Letters: If you’re not going to train, you shouldn’t use the lane

Wrong way: Bus lane rules are abused by driver. Picture: Stuart Campbell
Wrong way: Bus lane rules are abused by driver. Picture: Stuart Campbell
Have your say

I refer to the article “Cab driver caught on bus lanes 30 times” (News, May 10). He must be some kind of protester to be caught so many times.

It is stated the Private Hire Car Association said it was unfair that black cabs were allowed into bus lanes whilst private hire cars were not.

Why is this unfair?

I once put it to the council that since private hire cars could charge the same fare as black cab drivers but some didn’t know where they were going and therefore charged more, that they should undergo some kind of training with testing at the end. One councillor replied that if private hires were forced to undergo training, then they would want into the bus lanes.

No such training is taking place but they still want into the bus lanes. It is entirely fair that they should not be allowed into the bus lanes.

Bob Dewar, Taxi Academy, Edinburgh

Issue is an excuse to raise revenue

CAN anyone explain why the Calder Road bus lanes are in use from 7.00am until 6.30pm and Corstorphine/St John’s Road, which is a far busier route, is only in use at peak times? There is absolutely no need for the all-day use of these lanes.

Peak-time-only enforcement would cut congestion and still allow buses to move freely. The whole issue is just an excuse to raise revenue.

Also, there are numerous areas on Calder Road and other routes with parts of bus lanes no more than 50 yards long. These cause absolute chaos, with traffic pulling out and then trying to get back into lane for turning.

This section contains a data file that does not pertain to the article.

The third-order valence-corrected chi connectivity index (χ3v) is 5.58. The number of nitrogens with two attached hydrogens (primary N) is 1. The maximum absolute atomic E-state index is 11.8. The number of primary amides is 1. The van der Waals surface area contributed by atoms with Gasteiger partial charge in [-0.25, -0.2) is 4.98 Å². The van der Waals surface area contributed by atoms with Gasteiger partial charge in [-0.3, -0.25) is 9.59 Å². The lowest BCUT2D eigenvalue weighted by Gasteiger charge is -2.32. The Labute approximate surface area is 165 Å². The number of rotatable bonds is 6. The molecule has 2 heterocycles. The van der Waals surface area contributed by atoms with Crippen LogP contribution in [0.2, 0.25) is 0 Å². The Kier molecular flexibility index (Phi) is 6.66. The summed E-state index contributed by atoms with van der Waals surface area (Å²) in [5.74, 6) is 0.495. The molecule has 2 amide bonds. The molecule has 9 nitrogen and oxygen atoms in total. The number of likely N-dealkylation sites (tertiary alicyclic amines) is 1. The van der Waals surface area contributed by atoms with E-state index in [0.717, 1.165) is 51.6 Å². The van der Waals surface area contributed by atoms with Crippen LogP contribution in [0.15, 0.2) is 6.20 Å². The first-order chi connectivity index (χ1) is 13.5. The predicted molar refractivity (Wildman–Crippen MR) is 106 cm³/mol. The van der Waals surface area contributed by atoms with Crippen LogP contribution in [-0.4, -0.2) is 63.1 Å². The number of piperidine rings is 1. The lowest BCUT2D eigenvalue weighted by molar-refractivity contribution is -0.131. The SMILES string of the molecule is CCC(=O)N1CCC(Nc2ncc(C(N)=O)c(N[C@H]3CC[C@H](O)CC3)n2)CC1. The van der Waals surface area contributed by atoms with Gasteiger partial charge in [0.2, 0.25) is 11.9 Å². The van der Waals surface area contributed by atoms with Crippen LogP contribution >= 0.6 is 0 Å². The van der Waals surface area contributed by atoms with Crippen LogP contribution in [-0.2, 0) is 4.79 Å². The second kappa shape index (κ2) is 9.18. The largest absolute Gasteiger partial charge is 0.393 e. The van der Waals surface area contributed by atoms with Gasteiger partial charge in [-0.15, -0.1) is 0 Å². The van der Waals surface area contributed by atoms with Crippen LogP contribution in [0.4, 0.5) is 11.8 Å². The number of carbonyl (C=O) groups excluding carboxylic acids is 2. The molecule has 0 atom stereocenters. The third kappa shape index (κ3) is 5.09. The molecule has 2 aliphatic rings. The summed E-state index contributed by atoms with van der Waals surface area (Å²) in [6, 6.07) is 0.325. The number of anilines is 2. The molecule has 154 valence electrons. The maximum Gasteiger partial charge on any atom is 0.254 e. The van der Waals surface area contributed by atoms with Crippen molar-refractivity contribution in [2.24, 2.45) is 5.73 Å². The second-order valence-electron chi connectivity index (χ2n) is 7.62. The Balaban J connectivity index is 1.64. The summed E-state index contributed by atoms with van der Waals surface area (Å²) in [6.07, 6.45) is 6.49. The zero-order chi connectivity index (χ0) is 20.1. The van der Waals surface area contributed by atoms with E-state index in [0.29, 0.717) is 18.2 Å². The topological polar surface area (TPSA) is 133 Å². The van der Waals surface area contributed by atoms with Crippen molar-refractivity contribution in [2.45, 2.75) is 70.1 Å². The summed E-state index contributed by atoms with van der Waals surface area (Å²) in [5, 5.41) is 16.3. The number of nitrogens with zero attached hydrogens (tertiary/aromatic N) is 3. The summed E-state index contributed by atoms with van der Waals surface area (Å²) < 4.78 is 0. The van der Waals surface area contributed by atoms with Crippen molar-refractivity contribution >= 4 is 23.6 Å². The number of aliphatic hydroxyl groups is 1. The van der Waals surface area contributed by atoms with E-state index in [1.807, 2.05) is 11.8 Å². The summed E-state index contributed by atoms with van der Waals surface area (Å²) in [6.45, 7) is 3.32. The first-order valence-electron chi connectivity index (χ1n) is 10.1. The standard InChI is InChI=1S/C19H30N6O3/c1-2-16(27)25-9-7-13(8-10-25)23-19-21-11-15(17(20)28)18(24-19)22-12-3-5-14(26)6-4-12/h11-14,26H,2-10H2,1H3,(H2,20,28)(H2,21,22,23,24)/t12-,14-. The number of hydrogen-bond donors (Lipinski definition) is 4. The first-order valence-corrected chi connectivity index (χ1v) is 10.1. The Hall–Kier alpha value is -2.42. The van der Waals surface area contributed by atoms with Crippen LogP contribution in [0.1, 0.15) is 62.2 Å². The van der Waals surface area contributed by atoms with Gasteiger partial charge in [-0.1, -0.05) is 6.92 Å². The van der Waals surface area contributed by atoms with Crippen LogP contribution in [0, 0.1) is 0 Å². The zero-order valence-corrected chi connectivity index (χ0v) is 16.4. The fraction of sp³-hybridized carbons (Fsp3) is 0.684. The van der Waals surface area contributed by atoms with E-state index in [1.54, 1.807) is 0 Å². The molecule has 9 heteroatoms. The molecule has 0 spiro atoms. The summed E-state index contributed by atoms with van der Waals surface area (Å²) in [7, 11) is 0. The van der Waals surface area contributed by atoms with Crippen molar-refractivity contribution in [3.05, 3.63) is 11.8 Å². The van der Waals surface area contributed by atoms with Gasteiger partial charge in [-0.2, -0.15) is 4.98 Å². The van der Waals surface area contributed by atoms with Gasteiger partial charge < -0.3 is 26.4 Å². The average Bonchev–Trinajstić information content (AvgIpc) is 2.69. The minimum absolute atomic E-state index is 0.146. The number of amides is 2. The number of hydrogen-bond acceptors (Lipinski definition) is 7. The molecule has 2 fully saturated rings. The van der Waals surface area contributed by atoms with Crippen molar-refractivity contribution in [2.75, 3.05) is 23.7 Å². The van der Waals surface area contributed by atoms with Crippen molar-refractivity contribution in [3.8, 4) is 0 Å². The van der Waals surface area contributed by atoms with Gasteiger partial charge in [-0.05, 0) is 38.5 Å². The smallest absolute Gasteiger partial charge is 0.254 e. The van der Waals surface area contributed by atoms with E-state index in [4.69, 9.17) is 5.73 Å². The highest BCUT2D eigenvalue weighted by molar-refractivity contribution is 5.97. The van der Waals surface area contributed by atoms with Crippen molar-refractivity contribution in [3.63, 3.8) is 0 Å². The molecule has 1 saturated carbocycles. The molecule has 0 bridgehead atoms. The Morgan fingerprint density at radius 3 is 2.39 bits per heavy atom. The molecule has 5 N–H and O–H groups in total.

Is the enforcing authority for the bus lanes going to target black cab drivers who use the bus lanes when they don’t have a fare? I see dozens of them daily. As far as I am led to believe the Road Traffic Act Scotland only permits them to use bus lanes if they have a fare at the time.

Colin Friel, Broomhouse Walk, Edinburgh

Twenty is plenty for the Capital

EARLY this year the city council began work on a trial of 20 miles per hour speed limits on streets across South Central Edinburgh.

Following the local elections, it is fantastic to see the new administration affirm their commitment to lower speed limits on our residential and shopping streets.

Edinburgh streets should be places for people first, not places where the car is king.

At 20, there is a significantly lower chance of an accident being fatal, just 2.5 per cent at 20, compared to 20 per cent at 30mph.

We look forward to working with the new administration to make Edinburgh a city of 20.

John Lauder, Sustrans Scotland, Edinburgh

Be thankful for small mercies

IN East Lothian, Labour have joined forces with the Tories to form a coalition.

We can be thankful for one thing – the Tories could have joined the Lib Dems and made the same mess that they are making in England.

Alan Lough, Dunbar